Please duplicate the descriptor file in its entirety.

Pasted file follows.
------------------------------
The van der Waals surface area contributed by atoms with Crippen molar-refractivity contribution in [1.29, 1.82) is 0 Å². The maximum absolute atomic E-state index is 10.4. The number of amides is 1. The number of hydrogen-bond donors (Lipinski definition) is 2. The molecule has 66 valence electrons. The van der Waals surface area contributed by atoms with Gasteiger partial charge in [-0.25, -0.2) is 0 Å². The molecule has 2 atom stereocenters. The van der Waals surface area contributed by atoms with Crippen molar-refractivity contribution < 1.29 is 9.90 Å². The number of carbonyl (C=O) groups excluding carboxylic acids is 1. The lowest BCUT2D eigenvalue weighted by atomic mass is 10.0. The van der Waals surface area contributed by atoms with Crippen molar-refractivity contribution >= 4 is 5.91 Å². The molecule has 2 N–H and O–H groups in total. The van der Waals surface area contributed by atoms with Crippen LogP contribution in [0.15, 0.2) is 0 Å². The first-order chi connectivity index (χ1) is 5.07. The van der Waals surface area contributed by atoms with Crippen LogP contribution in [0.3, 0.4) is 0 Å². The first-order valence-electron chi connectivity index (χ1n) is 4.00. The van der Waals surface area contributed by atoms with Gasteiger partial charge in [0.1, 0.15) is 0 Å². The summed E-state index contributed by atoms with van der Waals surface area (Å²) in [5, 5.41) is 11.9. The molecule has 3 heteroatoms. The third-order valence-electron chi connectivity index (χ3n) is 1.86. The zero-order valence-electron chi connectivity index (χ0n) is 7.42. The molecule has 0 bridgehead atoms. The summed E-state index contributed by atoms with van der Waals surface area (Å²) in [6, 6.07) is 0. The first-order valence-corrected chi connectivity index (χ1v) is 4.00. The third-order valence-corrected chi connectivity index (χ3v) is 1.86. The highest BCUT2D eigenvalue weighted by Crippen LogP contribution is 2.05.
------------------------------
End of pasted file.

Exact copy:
The van der Waals surface area contributed by atoms with Crippen molar-refractivity contribution in [1.29, 1.82) is 0 Å². The maximum absolute atomic E-state index is 10.4. The number of amides is 1. The number of hydrogen-bond donors (Lipinski definition) is 2. The molecule has 66 valence electrons. The van der Waals surface area contributed by atoms with Gasteiger partial charge in [-0.25, -0.2) is 0 Å². The molecule has 2 atom stereocenters. The van der Waals surface area contributed by atoms with Crippen molar-refractivity contribution < 1.29 is 9.90 Å². The number of carbonyl (C=O) groups excluding carboxylic acids is 1. The lowest BCUT2D eigenvalue weighted by atomic mass is 10.0. The van der Waals surface area contributed by atoms with Crippen molar-refractivity contribution >= 4 is 5.91 Å². The molecule has 2 N–H and O–H groups in total. The van der Waals surface area contributed by atoms with Crippen LogP contribution in [0.15, 0.2) is 0 Å². The first-order chi connectivity index (χ1) is 5.07. The van der Waals surface area contributed by atoms with Crippen LogP contribution in [0.3, 0.4) is 0 Å². The first-order valence-electron chi connectivity index (χ1n) is 4.00. The van der Waals surface area contributed by atoms with Gasteiger partial charge in [0.1, 0.15) is 0 Å². The summed E-state index contributed by atoms with van der Waals surface area (Å²) in [5, 5.41) is 11.9. The molecule has 3 heteroatoms. The third-order valence-electron chi connectivity index (χ3n) is 1.86. The zero-order valence-electron chi connectivity index (χ0n) is 7.42. The molecule has 0 bridgehead atoms. The summed E-state index contributed by atoms with van der Waals surface area (Å²) in [6, 6.07) is 0. The first-order valence-corrected chi connectivity index (χ1v) is 4.00. The third-order valence-corrected chi connectivity index (χ3v) is 1.86. The highest BCUT2D eigenvalue weighted by Crippen LogP contribution is 2.05.